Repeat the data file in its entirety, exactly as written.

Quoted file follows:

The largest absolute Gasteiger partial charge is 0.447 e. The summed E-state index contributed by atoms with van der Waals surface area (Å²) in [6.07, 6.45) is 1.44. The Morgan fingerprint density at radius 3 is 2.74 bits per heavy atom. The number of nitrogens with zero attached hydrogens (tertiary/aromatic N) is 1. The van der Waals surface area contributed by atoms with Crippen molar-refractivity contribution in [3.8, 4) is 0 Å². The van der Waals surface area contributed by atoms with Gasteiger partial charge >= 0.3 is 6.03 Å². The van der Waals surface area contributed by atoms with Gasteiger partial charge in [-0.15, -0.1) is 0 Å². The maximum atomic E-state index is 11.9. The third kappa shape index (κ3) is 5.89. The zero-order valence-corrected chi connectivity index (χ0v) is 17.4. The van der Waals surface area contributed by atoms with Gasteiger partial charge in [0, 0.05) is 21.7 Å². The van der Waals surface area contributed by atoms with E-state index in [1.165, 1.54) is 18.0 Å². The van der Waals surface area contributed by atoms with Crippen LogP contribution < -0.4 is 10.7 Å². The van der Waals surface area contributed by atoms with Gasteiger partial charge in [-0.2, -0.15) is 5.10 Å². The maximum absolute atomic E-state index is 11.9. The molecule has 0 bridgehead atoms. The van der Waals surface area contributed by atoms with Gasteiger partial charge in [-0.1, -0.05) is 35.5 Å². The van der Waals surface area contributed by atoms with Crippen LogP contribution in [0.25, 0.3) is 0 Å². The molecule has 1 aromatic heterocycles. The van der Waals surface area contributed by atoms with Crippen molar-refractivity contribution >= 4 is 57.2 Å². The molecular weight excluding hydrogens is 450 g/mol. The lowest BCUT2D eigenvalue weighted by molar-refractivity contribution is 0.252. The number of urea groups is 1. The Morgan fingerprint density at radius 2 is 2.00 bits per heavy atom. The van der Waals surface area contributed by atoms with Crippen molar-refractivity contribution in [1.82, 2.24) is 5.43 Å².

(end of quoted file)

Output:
The largest absolute Gasteiger partial charge is 0.447 e. The summed E-state index contributed by atoms with van der Waals surface area (Å²) in [6.07, 6.45) is 1.44. The Morgan fingerprint density at radius 3 is 2.74 bits per heavy atom. The number of nitrogens with zero attached hydrogens (tertiary/aromatic N) is 1. The van der Waals surface area contributed by atoms with Crippen molar-refractivity contribution in [3.8, 4) is 0 Å². The van der Waals surface area contributed by atoms with Gasteiger partial charge >= 0.3 is 6.03 Å². The van der Waals surface area contributed by atoms with Gasteiger partial charge in [-0.15, -0.1) is 0 Å². The maximum atomic E-state index is 11.9. The third kappa shape index (κ3) is 5.89. The zero-order valence-corrected chi connectivity index (χ0v) is 17.4. The van der Waals surface area contributed by atoms with Gasteiger partial charge in [0, 0.05) is 21.7 Å². The van der Waals surface area contributed by atoms with E-state index in [1.165, 1.54) is 18.0 Å². The van der Waals surface area contributed by atoms with Crippen LogP contribution < -0.4 is 10.7 Å². The van der Waals surface area contributed by atoms with Gasteiger partial charge in [-0.2, -0.15) is 5.10 Å². The maximum absolute atomic E-state index is 11.9. The molecule has 0 bridgehead atoms. The van der Waals surface area contributed by atoms with Gasteiger partial charge in [-0.1, -0.05) is 35.5 Å². The van der Waals surface area contributed by atoms with Crippen LogP contribution in [0.25, 0.3) is 0 Å². The molecule has 1 aromatic heterocycles. The van der Waals surface area contributed by atoms with Crippen molar-refractivity contribution >= 4 is 57.2 Å². The molecular weight excluding hydrogens is 450 g/mol. The lowest BCUT2D eigenvalue weighted by molar-refractivity contribution is 0.252. The number of urea groups is 1. The Morgan fingerprint density at radius 2 is 2.00 bits per heavy atom. The van der Waals surface area contributed by atoms with Crippen molar-refractivity contribution in [1.82, 2.24) is 5.43 Å².